David and Lindsey Clark
David Clark (49) suffers from polycystic kidney disease (PKD), an inherited disorder of the kidneys. The progression of his disease meant that David needed a kidney transplant. This took place in December 2002 at Nottingham City Hospital.
David’s kidney was unfortunately rejected the following year. It took some time for him to recover and he went back on the waiting list for a new kidney two years ago. David relies on a dialysis machine, which he and his headteacher wife Lindsey (55) have been trained to use at their home in South Derbyshire.
Lindsey wanted to donate one of her kidneys to David but sadly their tissue types were not compatible. “There was what they term a positive cross-match when they mixed our blood together, which meant Lindsey couldn’t donate a kidney to me,” said David. His brother and one of his sisters are affected by PKD, which means they also cannot donate a kidney to him. A further hope was dashed when his other sister, who does not suffer from PKD, was found to be an unsuitable match.
David and Lindsey have told their local transplant centres that they are seriously considering the option of a paired / pooled living donor kidney transplant.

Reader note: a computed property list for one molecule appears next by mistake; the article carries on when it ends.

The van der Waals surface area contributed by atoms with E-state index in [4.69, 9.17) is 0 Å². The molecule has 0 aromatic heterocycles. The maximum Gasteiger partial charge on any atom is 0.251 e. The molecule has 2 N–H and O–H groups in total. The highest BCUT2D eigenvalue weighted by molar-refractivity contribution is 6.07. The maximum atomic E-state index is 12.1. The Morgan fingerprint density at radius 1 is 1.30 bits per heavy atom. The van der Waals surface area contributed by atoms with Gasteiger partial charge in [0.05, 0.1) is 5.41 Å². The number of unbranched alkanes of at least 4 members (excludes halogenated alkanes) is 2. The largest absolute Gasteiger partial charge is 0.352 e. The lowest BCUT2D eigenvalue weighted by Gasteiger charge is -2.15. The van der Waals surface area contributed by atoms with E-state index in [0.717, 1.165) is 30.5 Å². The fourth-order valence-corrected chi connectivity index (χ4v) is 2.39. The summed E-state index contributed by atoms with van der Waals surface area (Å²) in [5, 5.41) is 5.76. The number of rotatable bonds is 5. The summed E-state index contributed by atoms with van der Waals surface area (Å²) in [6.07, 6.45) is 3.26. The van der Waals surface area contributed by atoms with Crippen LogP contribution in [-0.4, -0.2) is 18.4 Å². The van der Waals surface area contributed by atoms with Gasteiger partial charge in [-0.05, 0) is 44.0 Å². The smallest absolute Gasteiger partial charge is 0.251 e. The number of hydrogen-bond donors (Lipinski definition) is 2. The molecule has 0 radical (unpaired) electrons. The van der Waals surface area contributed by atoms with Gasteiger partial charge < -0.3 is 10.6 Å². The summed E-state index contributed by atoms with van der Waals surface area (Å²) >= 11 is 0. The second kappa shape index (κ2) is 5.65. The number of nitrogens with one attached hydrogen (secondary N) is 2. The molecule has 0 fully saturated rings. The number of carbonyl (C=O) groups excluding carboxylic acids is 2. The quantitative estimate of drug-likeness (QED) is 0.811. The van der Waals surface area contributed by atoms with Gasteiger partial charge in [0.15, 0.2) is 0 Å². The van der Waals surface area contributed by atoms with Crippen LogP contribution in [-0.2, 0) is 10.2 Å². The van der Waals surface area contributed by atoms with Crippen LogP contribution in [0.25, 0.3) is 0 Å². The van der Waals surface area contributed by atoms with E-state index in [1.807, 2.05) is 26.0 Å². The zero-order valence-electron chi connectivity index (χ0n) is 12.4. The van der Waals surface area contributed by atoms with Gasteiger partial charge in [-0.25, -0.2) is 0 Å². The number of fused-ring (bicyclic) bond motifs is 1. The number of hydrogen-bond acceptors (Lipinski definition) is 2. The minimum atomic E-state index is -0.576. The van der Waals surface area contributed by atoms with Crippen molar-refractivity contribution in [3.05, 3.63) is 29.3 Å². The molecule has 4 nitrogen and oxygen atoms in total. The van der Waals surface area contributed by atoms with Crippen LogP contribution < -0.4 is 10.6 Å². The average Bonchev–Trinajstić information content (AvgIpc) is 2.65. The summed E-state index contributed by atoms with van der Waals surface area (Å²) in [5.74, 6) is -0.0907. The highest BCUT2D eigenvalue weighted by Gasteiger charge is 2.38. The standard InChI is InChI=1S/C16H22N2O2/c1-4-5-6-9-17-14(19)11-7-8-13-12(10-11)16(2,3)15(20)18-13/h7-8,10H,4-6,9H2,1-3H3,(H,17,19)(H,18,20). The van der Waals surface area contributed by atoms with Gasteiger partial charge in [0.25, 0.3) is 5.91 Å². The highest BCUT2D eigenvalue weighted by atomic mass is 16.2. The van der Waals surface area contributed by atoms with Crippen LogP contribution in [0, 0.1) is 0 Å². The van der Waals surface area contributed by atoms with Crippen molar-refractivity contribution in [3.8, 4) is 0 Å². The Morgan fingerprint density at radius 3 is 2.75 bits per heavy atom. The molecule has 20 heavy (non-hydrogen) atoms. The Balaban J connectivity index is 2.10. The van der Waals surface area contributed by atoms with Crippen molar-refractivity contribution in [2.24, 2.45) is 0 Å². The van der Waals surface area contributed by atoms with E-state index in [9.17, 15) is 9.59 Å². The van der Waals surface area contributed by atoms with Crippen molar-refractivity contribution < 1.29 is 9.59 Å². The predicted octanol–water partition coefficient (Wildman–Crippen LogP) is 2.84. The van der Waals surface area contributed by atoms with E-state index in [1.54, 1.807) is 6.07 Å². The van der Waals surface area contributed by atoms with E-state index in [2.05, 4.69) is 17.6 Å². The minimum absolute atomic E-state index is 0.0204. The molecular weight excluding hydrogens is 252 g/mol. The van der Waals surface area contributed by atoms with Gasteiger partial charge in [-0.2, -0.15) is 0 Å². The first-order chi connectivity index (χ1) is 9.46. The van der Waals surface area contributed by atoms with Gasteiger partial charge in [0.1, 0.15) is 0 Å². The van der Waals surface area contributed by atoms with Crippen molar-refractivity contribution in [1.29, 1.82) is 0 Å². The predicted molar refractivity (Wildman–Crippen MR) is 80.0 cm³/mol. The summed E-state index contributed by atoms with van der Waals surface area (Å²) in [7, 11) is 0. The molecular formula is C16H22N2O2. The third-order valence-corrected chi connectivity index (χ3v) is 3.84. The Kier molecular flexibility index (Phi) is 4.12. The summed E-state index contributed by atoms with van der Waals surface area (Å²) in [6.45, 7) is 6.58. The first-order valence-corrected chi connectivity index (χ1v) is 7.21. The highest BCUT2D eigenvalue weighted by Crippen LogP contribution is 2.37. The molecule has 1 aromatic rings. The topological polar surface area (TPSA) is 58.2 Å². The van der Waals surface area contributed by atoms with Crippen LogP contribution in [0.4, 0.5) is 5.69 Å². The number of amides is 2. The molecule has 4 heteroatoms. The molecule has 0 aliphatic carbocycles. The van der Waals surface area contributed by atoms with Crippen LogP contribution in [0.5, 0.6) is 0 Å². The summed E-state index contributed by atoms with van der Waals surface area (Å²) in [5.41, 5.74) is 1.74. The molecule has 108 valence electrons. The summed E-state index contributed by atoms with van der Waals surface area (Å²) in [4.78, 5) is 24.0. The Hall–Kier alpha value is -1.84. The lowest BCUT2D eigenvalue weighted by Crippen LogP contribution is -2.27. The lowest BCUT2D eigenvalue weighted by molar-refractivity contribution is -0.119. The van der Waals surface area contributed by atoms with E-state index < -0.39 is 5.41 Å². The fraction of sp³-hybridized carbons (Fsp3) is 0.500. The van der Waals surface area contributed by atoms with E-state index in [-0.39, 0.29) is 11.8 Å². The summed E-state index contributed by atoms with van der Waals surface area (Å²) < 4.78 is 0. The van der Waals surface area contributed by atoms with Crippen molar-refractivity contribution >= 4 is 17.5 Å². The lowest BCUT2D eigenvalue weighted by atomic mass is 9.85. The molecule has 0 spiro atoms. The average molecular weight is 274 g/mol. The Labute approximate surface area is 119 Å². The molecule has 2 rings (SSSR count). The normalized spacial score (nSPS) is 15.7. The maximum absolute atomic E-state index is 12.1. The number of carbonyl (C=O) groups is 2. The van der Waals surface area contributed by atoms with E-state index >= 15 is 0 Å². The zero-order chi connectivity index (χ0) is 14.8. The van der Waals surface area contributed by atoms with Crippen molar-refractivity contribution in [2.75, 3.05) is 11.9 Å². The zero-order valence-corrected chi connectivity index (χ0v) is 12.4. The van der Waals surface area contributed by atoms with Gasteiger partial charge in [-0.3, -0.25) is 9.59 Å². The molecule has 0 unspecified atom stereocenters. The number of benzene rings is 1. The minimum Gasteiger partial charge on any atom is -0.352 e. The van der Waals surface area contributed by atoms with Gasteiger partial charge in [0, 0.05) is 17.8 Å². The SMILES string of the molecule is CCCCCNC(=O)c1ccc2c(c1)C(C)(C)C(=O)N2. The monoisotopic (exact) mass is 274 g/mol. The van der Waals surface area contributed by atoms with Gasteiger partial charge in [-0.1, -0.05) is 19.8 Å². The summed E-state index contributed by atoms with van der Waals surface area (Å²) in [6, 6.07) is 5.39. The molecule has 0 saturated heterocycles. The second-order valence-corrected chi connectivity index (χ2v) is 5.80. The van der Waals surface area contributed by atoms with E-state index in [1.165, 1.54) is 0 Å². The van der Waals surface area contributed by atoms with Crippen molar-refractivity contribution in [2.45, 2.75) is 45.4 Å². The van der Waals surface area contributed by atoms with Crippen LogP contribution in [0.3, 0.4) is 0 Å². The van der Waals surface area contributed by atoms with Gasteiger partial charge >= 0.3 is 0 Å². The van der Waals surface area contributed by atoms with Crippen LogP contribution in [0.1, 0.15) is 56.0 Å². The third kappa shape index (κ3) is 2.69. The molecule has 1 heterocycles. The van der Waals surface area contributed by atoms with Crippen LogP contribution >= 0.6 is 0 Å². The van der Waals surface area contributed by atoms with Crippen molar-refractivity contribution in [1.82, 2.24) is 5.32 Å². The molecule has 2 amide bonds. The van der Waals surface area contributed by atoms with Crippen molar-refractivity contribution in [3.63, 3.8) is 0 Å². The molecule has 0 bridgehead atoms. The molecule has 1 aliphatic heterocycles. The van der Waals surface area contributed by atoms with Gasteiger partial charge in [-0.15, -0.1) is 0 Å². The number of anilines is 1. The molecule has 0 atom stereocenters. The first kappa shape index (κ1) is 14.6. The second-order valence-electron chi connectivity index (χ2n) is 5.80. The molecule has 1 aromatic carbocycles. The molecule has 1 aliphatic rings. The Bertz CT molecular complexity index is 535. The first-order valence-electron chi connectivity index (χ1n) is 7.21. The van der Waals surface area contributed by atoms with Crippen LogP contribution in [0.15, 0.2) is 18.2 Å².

Under this scheme, couples like David and Lindsey who are not compatible with each other can be paired with others in the same situation. If there is a suitable match and the correct approvals to ensure there is anonymity between the donor and recipient of the kidney and no coercion or payment, the organs could be exchanged. So if a suitable pair was found, Lindsey could donate a kidney to the other couple and one of them could donate their kidney to David. The more people in the national scheme, the greater the chance of a kidney exchange with a compatible donor.
David said: “Thanks to the Human Tissue Authority which was set up to regulate living donor transplants, paired donation can take place in the UK. It brings hope to me and others who are in such desperate need of having a new kidney. This and the possibility of altruistic stranger donation should help to address the shortage of organs available. Anything that can help must be a good thing. In a few years time I hope this will be as common in the UK as it is starting to be in other countries.”
Patients needing more information should contact their nearest transplant centre. Details of transplant centres are available on the NHSBT website.